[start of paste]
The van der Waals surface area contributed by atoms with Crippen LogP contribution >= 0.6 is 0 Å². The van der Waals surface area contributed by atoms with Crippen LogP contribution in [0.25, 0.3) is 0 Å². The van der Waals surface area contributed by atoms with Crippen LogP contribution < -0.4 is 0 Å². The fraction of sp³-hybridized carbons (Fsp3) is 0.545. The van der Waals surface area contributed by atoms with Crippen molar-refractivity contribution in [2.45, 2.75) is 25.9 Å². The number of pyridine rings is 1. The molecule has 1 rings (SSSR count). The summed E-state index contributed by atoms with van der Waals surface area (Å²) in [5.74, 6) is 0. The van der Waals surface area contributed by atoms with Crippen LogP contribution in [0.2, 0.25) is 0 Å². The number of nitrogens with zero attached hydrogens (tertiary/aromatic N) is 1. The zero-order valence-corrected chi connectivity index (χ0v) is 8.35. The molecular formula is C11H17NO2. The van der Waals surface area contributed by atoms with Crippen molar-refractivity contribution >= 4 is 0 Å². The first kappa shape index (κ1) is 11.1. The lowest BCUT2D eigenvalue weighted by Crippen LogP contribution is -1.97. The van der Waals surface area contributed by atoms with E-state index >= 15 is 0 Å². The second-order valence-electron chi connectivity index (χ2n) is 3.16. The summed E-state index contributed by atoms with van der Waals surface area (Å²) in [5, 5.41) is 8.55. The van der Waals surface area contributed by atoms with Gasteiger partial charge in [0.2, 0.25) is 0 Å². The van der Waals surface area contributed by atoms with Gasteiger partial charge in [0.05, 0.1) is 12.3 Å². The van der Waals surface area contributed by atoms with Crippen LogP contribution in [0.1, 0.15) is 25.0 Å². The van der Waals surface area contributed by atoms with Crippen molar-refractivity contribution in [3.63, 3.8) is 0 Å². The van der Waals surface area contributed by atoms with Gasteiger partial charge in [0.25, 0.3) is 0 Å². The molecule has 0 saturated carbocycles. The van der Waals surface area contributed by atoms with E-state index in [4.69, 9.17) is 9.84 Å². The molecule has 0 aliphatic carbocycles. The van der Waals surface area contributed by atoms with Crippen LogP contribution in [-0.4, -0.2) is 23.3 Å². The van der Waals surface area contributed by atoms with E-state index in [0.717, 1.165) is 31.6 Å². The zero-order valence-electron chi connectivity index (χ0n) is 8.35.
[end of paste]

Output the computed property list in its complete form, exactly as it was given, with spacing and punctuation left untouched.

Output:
The van der Waals surface area contributed by atoms with Crippen LogP contribution >= 0.6 is 0 Å². The van der Waals surface area contributed by atoms with Crippen LogP contribution in [0.25, 0.3) is 0 Å². The van der Waals surface area contributed by atoms with Crippen LogP contribution < -0.4 is 0 Å². The fraction of sp³-hybridized carbons (Fsp3) is 0.545. The van der Waals surface area contributed by atoms with Crippen molar-refractivity contribution in [2.45, 2.75) is 25.9 Å². The number of pyridine rings is 1. The molecule has 1 rings (SSSR count). The summed E-state index contributed by atoms with van der Waals surface area (Å²) in [5.74, 6) is 0. The van der Waals surface area contributed by atoms with Crippen LogP contribution in [0.2, 0.25) is 0 Å². The number of nitrogens with zero attached hydrogens (tertiary/aromatic N) is 1. The zero-order valence-corrected chi connectivity index (χ0v) is 8.35. The molecular formula is C11H17NO2. The van der Waals surface area contributed by atoms with Crippen molar-refractivity contribution >= 4 is 0 Å². The first kappa shape index (κ1) is 11.1. The lowest BCUT2D eigenvalue weighted by Crippen LogP contribution is -1.97. The van der Waals surface area contributed by atoms with E-state index >= 15 is 0 Å². The second-order valence-electron chi connectivity index (χ2n) is 3.16. The summed E-state index contributed by atoms with van der Waals surface area (Å²) in [5, 5.41) is 8.55. The van der Waals surface area contributed by atoms with Gasteiger partial charge in [0.2, 0.25) is 0 Å². The van der Waals surface area contributed by atoms with Gasteiger partial charge in [0.05, 0.1) is 12.3 Å². The van der Waals surface area contributed by atoms with Crippen LogP contribution in [0.1, 0.15) is 25.0 Å². The van der Waals surface area contributed by atoms with Crippen molar-refractivity contribution in [3.63, 3.8) is 0 Å². The van der Waals surface area contributed by atoms with Gasteiger partial charge in [0.25, 0.3) is 0 Å². The molecule has 0 saturated carbocycles. The van der Waals surface area contributed by atoms with E-state index in [4.69, 9.17) is 9.84 Å². The molecule has 0 aliphatic carbocycles. The van der Waals surface area contributed by atoms with Crippen LogP contribution in [-0.4, -0.2) is 23.3 Å². The van der Waals surface area contributed by atoms with E-state index in [0.717, 1.165) is 31.6 Å². The zero-order valence-electron chi connectivity index (χ0n) is 8.35.